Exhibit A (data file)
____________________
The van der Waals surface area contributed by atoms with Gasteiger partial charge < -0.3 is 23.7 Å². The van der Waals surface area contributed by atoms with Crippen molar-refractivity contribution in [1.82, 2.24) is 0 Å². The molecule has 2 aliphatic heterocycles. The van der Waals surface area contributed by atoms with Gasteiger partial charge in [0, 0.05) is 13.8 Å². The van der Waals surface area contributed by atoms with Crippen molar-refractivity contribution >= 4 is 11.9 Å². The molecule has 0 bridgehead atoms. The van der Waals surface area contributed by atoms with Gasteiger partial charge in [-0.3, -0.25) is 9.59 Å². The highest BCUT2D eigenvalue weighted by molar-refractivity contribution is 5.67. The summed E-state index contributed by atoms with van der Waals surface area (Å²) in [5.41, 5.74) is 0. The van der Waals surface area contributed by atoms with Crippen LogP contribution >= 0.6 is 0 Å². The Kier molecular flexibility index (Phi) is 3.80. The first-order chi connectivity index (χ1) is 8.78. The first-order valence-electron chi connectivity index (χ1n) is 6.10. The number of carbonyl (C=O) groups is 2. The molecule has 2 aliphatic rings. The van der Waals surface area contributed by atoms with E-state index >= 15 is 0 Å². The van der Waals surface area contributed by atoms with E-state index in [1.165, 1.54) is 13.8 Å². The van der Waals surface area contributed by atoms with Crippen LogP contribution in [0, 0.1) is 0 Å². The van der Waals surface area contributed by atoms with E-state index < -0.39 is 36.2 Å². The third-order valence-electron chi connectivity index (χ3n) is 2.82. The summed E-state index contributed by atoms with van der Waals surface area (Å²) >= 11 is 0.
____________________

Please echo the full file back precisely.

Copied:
The van der Waals surface area contributed by atoms with Gasteiger partial charge < -0.3 is 23.7 Å². The van der Waals surface area contributed by atoms with Crippen molar-refractivity contribution in [1.82, 2.24) is 0 Å². The molecule has 2 aliphatic heterocycles. The van der Waals surface area contributed by atoms with Gasteiger partial charge in [0, 0.05) is 13.8 Å². The van der Waals surface area contributed by atoms with Crippen molar-refractivity contribution >= 4 is 11.9 Å². The molecule has 0 bridgehead atoms. The van der Waals surface area contributed by atoms with Gasteiger partial charge in [-0.3, -0.25) is 9.59 Å². The highest BCUT2D eigenvalue weighted by molar-refractivity contribution is 5.67. The summed E-state index contributed by atoms with van der Waals surface area (Å²) in [5.41, 5.74) is 0. The van der Waals surface area contributed by atoms with Crippen LogP contribution >= 0.6 is 0 Å². The Kier molecular flexibility index (Phi) is 3.80. The first-order chi connectivity index (χ1) is 8.78. The first-order valence-electron chi connectivity index (χ1n) is 6.10. The number of carbonyl (C=O) groups is 2. The molecule has 2 aliphatic rings. The van der Waals surface area contributed by atoms with E-state index >= 15 is 0 Å². The van der Waals surface area contributed by atoms with E-state index in [1.165, 1.54) is 13.8 Å². The van der Waals surface area contributed by atoms with Crippen LogP contribution in [0, 0.1) is 0 Å². The van der Waals surface area contributed by atoms with E-state index < -0.39 is 36.2 Å². The third-order valence-electron chi connectivity index (χ3n) is 2.82. The summed E-state index contributed by atoms with van der Waals surface area (Å²) >= 11 is 0.